Diagnosing AD trials
Why diagnostics are key to the development of AD drugs
A battery of expensive late-stage failures has made it obvious to Alzheimer’s disease companies that more and better diagnostics will be essential to get new disease-modifying therapies to patients. But so far, the approaches being tested are too limited in number and too small in scope to provide the necessary tools.
After the first wave of molecules targeting beta amyloid failed in the clinic, companies began designing studies to enroll patients they believed were more likely to respond based on a confirmed diagnosis of AD and staging methods that suggested their disease had not yet passed the point of no return.
Strategies included enrolling patients believed to have earlier stage disease based on clinical diagnoses involving physicians’ assessments of cognition, confirming plaque deposition with PET imaging agents, and enrolling or stratifying patients based on the apolipoprotein E (APOE) epsilon 4 (APOE4) risk marker.
Even so, the tally of failures has only continued to grow. Three programs testing agents with three different mechanisms in early stage and/or high-risk populations have failed since September.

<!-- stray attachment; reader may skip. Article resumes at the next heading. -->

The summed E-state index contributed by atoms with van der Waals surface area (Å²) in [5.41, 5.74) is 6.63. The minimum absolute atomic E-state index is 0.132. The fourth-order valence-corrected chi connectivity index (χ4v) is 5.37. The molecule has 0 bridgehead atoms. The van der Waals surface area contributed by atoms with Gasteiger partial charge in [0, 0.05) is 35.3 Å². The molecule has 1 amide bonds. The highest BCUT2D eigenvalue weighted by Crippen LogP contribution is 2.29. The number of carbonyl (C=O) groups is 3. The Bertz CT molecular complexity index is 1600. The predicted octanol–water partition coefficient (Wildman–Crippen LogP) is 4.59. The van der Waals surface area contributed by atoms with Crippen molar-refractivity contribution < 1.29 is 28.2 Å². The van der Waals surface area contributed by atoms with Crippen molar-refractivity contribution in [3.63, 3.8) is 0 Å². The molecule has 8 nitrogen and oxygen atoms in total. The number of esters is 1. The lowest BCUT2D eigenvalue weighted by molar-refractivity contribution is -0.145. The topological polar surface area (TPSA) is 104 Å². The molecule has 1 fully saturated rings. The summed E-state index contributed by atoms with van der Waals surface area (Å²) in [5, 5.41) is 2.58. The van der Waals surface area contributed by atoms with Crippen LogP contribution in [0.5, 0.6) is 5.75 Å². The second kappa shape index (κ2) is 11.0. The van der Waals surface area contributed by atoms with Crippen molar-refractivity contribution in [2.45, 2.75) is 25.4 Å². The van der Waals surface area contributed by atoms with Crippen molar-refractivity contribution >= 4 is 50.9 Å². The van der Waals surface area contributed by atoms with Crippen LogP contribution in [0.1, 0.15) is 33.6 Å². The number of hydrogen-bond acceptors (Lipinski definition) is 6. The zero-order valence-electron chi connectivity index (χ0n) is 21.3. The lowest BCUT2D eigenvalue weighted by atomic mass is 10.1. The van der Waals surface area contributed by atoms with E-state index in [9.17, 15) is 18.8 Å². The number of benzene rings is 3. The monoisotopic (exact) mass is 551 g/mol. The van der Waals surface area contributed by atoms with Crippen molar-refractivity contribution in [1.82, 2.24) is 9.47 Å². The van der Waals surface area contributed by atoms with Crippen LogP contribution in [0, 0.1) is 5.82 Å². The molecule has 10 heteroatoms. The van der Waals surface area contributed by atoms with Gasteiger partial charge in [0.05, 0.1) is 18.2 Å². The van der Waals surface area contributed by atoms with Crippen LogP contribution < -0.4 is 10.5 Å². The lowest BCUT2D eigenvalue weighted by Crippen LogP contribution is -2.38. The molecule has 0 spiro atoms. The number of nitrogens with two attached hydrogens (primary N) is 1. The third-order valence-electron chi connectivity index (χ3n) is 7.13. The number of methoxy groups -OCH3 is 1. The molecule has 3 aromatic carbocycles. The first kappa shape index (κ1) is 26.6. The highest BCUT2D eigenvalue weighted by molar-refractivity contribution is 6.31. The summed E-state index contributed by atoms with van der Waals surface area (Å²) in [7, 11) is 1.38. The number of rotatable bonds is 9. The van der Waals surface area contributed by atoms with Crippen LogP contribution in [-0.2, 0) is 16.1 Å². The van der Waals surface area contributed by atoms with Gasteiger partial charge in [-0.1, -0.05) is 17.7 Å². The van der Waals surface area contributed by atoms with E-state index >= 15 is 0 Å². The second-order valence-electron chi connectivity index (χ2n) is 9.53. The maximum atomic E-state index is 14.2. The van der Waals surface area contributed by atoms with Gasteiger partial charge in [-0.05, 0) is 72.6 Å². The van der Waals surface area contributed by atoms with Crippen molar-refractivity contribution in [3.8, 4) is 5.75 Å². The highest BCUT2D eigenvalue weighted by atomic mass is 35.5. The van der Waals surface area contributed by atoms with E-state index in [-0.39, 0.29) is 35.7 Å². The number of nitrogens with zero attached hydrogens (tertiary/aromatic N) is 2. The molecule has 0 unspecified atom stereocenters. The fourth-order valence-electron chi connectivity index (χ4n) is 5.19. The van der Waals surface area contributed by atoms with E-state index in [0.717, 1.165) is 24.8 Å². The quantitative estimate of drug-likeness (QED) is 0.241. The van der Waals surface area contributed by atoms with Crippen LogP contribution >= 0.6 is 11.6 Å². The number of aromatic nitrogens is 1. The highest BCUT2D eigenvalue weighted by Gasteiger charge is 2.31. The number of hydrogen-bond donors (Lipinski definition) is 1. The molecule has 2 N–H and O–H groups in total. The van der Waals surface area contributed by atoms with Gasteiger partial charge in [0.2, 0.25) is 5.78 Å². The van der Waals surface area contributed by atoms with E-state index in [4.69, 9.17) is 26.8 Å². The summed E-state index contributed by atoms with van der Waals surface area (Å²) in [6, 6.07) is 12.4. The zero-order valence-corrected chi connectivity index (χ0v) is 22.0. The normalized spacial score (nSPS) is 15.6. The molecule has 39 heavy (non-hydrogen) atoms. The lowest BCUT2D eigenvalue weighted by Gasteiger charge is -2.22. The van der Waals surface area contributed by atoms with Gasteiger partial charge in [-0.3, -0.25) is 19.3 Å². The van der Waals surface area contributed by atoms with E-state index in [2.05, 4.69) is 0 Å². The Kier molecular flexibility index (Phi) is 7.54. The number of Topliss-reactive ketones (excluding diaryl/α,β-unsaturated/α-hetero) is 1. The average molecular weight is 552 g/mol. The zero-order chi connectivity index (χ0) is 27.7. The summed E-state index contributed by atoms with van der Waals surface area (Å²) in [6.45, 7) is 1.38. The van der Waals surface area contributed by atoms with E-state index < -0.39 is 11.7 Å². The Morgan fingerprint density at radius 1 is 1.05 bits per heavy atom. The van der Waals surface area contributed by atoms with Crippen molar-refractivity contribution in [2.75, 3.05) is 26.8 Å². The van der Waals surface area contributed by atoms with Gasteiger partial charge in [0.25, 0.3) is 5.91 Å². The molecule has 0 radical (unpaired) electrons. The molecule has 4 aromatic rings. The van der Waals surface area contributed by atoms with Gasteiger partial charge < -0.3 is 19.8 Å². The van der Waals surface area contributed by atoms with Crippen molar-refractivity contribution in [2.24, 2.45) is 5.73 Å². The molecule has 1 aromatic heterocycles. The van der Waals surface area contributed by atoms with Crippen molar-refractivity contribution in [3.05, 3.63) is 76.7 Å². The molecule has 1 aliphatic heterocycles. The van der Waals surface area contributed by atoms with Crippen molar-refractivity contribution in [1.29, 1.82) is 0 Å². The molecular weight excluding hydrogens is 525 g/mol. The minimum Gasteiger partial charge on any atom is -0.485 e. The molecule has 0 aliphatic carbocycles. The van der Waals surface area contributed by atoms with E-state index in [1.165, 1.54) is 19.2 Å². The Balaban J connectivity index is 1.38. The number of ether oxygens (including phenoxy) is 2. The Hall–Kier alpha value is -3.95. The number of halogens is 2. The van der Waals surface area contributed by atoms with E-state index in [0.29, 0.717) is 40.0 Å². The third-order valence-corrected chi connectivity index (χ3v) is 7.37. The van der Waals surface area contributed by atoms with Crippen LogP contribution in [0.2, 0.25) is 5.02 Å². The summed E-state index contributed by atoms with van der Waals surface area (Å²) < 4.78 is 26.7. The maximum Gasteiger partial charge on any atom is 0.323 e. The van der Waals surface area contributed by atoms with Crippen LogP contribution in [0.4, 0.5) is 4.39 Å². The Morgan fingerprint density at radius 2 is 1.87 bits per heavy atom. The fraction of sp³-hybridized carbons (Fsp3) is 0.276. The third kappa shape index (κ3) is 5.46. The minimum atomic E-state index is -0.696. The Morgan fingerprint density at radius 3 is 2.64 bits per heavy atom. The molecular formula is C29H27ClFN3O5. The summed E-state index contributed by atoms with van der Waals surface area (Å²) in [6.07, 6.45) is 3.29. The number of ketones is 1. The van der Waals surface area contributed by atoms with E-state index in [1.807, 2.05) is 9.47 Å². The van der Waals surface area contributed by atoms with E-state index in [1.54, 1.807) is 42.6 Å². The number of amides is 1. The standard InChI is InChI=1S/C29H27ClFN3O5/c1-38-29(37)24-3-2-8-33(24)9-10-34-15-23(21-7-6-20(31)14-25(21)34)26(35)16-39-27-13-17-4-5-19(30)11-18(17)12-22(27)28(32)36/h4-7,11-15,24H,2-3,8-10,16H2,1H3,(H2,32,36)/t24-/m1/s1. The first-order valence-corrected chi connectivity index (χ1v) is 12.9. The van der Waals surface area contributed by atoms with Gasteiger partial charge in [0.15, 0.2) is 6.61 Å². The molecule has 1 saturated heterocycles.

Part of the problem is that none of the diagnostic approaches are very sensitive.
“If we don’t have access to good diagnostics, we are handicapped in running state-of-the-art clinical trials.”
The only validated and approved class of diagnostic tools - amyloid PET imaging agents - aren’t sufficient to definitively diagnose AD. Amyloid imaging cannot be used to stage AD because after plaques develop, some patients take years to show cognitive worsening, while others may develop full-blown AD within months.
In addition, Phase III trials of agents targeting amyloid that have used PET imaging to measure reductions in plaque burden have not established a correlation between plaques and clinical outcomes such as cognition and memory.
Without better tests, there is no good way to balance treatment and placebo arms to control for differences in risk of progression or to ensure that a trial doesn’t enroll too many patients who progress slowly and could not see a benefit during the time frame of a trial.
“If we don’t have access to good diagnostics, we are handicapped in running state-of-the-art clinical trials,” said Andrea Pfeifer, CEO of AC Immune S.A.
AD companies with therapeutic candidates in the clinic agree that a more diverse set of diagnostics are necessary to identify patients before amyloid plaques or tau tangles appear, and to measure disturbances in other causative pathways in AD that could be used to select patients for clinical trials based on the therapeutics’ mechanism